JEFFERSON CITY — The fight between the Columbia Fire Department and the Boone County Fire Protection District has reached a new stage — in the Missouri House of Representatives.

On Tuesday, the two agencies battled it out in a hearing of the House Local Government Committee over an issue that began in 2015. The disagreement focuses on who oversees putting out fires on property that was covered by the Fire District and then annexed by the city of Columbia, and therefore who gets to collect property tax in those areas.

T.J. O’Brien, president of the Columbia chapter of the International Association of Fire Fighters, said the city should cover those fires.

“If it’s in the city, it’s our responsibility," O'Brien said. "(The Fire District) cannot provide the same services that we can.”

Fire District board members Bill Watkins and David Griggs, however, said it makes more sense for their agency to do it. Watkins said this is because Boone County's crews are closer.

“(City firefighters) have to respond to an issue that we’ve already taken care of because we were closer, and that’s not a really good use for city money to be sending a fire truck or a crew out when they really don’t need to,” Watkins said.

A law from 2018 sponsored by Rep. Cheri Toalson Reisch, R-Hallsville, made it so that both organizations could respond to fires and collect property tax on properties annexed by the city of Columbia since June 2018. However, the issue was complicated when the Fire District sued the Fire Department for the money it was owed for services provided before that law was passed.

Columbia refused, and the fight has persisted ever since.

Reisch attempted to fix the situation Tuesday by proposing new language to the existing bill that would relieve Columbia of an obligation to respond to fire in annexed areas. The added language stipulates that “with regard to any newly annexed territory contained within a fire district boundary, a municipality shall have no obligation to respond to calls for service within such area.”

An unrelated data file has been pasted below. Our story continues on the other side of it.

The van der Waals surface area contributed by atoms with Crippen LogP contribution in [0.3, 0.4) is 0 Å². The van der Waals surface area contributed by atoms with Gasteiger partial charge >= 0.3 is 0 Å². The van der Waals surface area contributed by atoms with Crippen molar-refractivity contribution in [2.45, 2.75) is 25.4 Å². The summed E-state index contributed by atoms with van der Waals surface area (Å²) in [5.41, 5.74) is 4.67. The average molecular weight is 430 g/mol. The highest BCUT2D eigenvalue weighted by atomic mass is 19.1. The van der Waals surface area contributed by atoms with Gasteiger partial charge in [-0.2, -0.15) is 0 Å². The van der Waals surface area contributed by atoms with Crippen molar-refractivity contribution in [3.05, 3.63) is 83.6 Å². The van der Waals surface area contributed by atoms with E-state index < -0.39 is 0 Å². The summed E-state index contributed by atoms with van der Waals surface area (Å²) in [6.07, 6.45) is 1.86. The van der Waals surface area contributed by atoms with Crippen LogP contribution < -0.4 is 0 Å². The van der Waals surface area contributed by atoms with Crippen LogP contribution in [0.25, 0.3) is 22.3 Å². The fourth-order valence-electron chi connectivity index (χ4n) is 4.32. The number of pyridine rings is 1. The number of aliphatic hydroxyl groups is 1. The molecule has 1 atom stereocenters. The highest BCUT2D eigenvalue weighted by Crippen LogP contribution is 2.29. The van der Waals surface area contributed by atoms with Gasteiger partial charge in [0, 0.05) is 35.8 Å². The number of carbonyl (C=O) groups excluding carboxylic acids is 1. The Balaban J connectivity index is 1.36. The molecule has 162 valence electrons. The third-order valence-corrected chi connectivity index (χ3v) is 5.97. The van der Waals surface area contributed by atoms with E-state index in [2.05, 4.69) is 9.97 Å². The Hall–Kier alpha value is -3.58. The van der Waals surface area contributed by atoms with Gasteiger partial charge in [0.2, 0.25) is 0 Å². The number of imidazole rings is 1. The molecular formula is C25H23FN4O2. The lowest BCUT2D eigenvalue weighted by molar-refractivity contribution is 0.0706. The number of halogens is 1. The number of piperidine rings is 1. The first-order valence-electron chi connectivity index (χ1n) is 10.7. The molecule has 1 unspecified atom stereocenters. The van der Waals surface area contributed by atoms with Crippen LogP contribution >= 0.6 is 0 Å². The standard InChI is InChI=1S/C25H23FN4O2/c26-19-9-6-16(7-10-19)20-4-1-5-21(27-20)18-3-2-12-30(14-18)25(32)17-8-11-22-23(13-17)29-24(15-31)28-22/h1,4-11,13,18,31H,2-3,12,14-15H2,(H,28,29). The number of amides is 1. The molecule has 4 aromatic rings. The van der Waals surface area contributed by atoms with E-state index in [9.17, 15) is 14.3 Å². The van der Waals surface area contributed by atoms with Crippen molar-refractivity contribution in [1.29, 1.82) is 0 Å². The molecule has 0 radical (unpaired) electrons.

Reisch said she hopes this change will bring both parties back to the table to work out a solution.

Lawmakers on the committee had many issues with the new language, including that it could be too harsh and that it could be opened up to apply to other municipalities, which is not something they were interested in. However, more than anything, many lawmakers didn’t understand why they were being brought into this issue.

“I don’t know why we are really involved," Rep Bill Falkner, R-St. Joseph, said. "It’s like having your best friends get divorced … and having to decide who you’re friends with."

Hallsville safety

The committee also heard testimony on another bill from Reisch that would let her hometown of Hallsville add a public safety tax to the ballot next election. 

“I’m looking forward to getting this done to give them authority to put it on the ballot and let the voters decide,” she said.

The bill would let the citizens of Hallsville vote on whether to add a sales tax up to half-a-cent to help fund public safety. Rep. Rodger Reedy, R-Windsor, proposed a nearly identical bill that would put the same issue on the ballot for the cities of Lincoln and Clinton.

“It seems like we’re all saying the same thing,” Reisch said.

Rep. Joe Runions, D-Grandview, proposed to the committee members that they try to wrap all of these proposals for a public safety tax into one bill so they don’t have to go through the process for each one individually.

“It would be nice if we could look into something that would cover everyone at one time so we wouldn’t have to do this 30 times a year,” Runions said.

Supervising editor is Mark Horvit.

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